He's the guy who took on some of the toughest jobs in America on his hit Discovery Channel show, Dirty Jobs.
Now, Mike Rowe has a new mission; encouraging high school kids to consider learning a trade instead of spending big bucks on a college degree.
He told INSIDE EDITION, “We have got a trillion dollars in student loans today. A trillion. You have got really high unemployment among college graduates. You have got many graduates working in fields they didn't even study for.”
According to a recent survey, 53% of recent college graduates are either jobless or underemployed.
Even though, Rowe points out, there are four million jobs out there for skilled workers like mechanics, plumbers, and electricians that are simply going unfilled.
He said, “The thing I hear over and over and over and over again from small business owners and entrepreneurs is how hard it is to find workers with the combination of the right skills and willingness to work their butts off.”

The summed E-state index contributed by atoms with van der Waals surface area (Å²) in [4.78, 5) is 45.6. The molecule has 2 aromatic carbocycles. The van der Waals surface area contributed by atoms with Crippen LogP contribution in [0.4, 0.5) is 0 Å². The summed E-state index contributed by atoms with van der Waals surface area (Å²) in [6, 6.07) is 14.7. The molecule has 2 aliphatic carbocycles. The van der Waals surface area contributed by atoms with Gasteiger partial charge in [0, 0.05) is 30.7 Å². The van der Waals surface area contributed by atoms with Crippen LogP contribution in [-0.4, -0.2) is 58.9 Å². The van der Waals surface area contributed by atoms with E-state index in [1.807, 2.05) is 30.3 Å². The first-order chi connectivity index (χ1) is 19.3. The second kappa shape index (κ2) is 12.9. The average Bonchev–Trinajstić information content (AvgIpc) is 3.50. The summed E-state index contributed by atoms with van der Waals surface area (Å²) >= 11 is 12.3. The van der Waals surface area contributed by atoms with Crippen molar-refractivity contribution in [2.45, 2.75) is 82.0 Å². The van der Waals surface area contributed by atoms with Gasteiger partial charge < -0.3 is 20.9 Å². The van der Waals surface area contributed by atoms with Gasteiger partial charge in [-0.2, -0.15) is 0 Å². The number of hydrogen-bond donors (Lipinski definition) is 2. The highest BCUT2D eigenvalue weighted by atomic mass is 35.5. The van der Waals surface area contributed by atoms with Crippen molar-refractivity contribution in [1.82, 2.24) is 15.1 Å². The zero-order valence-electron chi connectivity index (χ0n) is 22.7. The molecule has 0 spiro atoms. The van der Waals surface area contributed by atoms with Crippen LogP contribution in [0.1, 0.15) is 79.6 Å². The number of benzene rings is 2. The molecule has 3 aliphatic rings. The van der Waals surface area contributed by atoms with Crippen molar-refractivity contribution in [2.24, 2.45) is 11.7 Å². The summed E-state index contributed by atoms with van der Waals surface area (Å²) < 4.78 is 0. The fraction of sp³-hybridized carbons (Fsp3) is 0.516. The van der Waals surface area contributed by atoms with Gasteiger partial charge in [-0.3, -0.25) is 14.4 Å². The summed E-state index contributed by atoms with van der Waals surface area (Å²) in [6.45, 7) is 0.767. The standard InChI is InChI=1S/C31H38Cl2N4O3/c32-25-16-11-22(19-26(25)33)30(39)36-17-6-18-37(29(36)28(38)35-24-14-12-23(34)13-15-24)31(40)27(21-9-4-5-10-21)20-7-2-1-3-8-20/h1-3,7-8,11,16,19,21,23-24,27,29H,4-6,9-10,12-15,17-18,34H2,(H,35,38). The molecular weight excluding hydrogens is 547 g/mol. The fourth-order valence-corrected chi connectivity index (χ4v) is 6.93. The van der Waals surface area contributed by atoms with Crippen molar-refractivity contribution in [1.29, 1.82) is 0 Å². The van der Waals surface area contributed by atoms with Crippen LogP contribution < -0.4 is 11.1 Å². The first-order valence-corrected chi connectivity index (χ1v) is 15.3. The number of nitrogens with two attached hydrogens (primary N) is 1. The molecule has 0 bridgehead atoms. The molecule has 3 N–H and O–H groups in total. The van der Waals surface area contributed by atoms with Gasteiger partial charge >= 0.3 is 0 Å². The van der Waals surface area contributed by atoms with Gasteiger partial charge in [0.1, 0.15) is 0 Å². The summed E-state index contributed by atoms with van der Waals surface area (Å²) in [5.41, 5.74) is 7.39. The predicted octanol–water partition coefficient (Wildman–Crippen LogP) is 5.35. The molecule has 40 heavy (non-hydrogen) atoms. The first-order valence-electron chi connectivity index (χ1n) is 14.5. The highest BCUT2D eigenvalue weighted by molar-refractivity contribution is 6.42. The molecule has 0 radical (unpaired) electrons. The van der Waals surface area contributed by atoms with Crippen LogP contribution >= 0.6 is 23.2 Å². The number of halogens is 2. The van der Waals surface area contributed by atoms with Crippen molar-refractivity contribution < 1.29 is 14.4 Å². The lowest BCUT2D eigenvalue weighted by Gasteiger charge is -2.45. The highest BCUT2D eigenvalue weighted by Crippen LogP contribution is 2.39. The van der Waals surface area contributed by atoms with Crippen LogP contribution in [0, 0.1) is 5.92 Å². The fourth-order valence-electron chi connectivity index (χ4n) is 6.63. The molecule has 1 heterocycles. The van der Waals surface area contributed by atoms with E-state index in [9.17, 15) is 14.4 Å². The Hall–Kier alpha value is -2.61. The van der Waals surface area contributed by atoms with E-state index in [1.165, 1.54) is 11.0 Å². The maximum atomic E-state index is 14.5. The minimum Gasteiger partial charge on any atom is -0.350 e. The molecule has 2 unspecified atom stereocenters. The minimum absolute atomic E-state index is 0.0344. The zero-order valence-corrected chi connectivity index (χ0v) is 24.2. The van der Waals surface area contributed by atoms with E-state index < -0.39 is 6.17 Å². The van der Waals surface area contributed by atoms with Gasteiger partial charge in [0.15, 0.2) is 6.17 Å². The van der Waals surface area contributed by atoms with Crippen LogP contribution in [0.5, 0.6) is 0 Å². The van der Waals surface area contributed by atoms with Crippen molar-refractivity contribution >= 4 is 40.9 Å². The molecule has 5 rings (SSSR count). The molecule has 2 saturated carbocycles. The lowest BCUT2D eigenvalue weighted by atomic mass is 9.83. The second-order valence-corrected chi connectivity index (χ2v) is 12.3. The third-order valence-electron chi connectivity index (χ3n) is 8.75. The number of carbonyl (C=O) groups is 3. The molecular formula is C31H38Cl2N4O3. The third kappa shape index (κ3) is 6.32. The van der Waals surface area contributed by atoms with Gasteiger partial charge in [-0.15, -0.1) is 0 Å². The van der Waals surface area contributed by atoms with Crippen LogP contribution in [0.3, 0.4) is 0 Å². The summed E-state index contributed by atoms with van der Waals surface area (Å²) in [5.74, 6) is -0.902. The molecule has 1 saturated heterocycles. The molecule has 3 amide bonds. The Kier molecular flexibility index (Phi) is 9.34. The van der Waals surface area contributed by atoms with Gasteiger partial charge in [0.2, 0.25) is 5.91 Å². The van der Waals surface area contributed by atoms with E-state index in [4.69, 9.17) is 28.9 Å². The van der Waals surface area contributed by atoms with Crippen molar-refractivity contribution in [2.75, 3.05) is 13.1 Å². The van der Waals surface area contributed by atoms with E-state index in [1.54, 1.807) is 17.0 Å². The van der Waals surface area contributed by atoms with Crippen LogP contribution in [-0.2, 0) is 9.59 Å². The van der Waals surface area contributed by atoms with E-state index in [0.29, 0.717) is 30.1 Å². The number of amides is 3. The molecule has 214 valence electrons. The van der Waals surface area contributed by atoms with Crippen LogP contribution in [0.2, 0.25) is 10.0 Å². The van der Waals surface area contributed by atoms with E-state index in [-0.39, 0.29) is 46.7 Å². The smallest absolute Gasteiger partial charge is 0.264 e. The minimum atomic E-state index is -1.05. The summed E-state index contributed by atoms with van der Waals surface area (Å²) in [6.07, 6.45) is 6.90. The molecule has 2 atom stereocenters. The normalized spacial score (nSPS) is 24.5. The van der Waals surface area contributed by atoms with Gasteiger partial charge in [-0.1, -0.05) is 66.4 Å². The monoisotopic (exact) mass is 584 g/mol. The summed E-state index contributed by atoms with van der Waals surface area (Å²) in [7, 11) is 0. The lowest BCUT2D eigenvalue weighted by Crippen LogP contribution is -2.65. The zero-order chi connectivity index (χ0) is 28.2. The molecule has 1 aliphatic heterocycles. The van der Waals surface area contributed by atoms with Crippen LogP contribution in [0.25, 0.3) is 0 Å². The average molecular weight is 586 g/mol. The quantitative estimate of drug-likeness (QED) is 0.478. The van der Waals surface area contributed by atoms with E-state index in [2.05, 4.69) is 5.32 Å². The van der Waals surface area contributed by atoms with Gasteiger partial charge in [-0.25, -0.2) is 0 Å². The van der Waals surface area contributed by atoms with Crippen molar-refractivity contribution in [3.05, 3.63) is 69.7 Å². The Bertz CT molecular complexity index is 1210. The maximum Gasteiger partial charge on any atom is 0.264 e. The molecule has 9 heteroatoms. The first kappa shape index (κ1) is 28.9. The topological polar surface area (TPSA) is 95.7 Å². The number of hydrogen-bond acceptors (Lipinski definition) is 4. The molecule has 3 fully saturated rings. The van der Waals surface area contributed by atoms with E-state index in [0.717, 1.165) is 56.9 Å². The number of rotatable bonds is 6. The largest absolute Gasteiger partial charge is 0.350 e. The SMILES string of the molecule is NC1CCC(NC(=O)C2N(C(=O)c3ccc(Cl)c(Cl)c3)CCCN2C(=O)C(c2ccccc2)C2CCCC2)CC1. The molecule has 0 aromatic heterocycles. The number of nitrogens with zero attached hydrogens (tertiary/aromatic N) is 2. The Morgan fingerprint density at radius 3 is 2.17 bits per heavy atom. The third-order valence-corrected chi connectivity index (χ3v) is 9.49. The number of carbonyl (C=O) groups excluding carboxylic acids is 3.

Through his foundation, Mike Rowe Works, scholarships are being provided for trade school education. To illustrate his point, he has updated a vintage poster from the 1970’s.
He said, “It was a PR campaign for college. Here's a graduate with his degree, he's happy and smiling, here's a guy without a degree, and he’s got a wrench look how miserable he is. Look at the caption, 'Work Smart Not Hard,' it’s the worst advice in the world. The opportunities that exist are for the guy in that poster who is portrayed as a loser.”
Rowe says his version of the poster is more in line with today's economy, “ I am assuming the role of the graduate, thousands of dollars in debt, no real prospects, therefore I look a bit confused. Next to me is a far more aspirational version of today's skilled workers. He has no debt, he has a job, he likes what he is doing. If that poster is hanging in school maybe it starts a conversation and when parents and kids sit down to talk about the future, it will put more options on the table.”
Rowe's new initiative is called "Profoundly Disconnected." If you would like to learn more, click here.